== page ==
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Critics described the three stand-alone Watson novels as magnificent epics, and Shadow Country, a seamless weaving and slimming down of these works, as a masterpiece. As in all his writing, Matthiessen offers a beautiful homage to place—the raw, untamed Everglades of the late 19th century—while trying to understand the costs that accompanied the conquering of the frontier. All the stand-alone sections have their strengths as they explore the motivations behind Watson's death. Despite its heft, most reviewers described Shadow Country as a surprisingly fast read. Only the reviewer from the New York Times Book Review expressed complaints about what felt like one big literary contrivance. But the rest agreed: "This mighty book is the potent distillation of a tale that was brilliantly told to begin with" (St. Petersburg Times). Copyright 2008 Bookmarks Publishing LLC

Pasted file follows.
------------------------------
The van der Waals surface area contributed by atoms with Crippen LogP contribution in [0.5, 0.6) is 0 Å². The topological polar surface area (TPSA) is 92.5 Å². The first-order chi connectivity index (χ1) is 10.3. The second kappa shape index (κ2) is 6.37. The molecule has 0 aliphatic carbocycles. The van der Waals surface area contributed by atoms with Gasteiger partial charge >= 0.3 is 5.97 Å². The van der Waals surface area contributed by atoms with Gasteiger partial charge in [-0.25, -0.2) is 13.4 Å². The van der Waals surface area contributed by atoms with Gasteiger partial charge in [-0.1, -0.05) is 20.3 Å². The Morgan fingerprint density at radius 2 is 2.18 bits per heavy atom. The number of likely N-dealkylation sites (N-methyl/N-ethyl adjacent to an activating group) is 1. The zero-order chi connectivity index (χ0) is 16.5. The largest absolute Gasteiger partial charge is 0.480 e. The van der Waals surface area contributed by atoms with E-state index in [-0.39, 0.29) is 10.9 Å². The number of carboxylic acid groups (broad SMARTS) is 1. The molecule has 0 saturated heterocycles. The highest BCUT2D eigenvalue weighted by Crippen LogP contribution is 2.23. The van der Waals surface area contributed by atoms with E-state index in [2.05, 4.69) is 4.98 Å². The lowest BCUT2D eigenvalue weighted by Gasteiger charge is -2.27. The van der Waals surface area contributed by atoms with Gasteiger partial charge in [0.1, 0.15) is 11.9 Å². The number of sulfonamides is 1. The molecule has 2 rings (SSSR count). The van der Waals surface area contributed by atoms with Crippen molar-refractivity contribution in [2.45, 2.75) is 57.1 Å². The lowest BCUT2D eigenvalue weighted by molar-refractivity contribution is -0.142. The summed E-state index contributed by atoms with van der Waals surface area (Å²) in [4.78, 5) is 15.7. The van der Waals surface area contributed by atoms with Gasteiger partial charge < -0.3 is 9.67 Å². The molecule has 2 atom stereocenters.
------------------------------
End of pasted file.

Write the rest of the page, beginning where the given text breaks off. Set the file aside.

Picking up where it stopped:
--This text refers to the
For nearly twenty years I've been obsessed by Edgar Watson, the Everglades Planter known as "Bloody Watson" and "Emperor Watson" for the 50-odd murders attributed to him by a century of legend and myth.
Peter Matthiessen was way more obsessed than me, writing four novels about Watson. I read the first in 1990. The last just this past December. It, Shadow Country, won the National Book Award for Fiction in 2008. It is Matthiessen's masterpiece, and I have no qualms saying it is among the top novels in all of American literature, a book I would stack against Moby Dick, Gatsby, The Sun Also Rises, Gravity's Rainbow, White Noise ....
Matthiessen does several important things that won my admiration. First, his voice, his writing, is a very spare, zen language that is short on embellishment but poetic in its nature. Second, the structure that he brings to the narrative is very inventive. The first part of the novel is the tale of Watson's death at the hands of more than two dozen of his neighbors who gun him down after a hurricane in the fall of 1910, hitting him with 33 bullets. That part, which formed the basis of Killing Mister Watson, is an succession of reminiscences by those on that Chokoloskee beach, a backwater Rashomon that bring some amazing vernacular, history, and drama. The book starts with the killing -- and what follows is an utter mind-twister of why Watson was killed.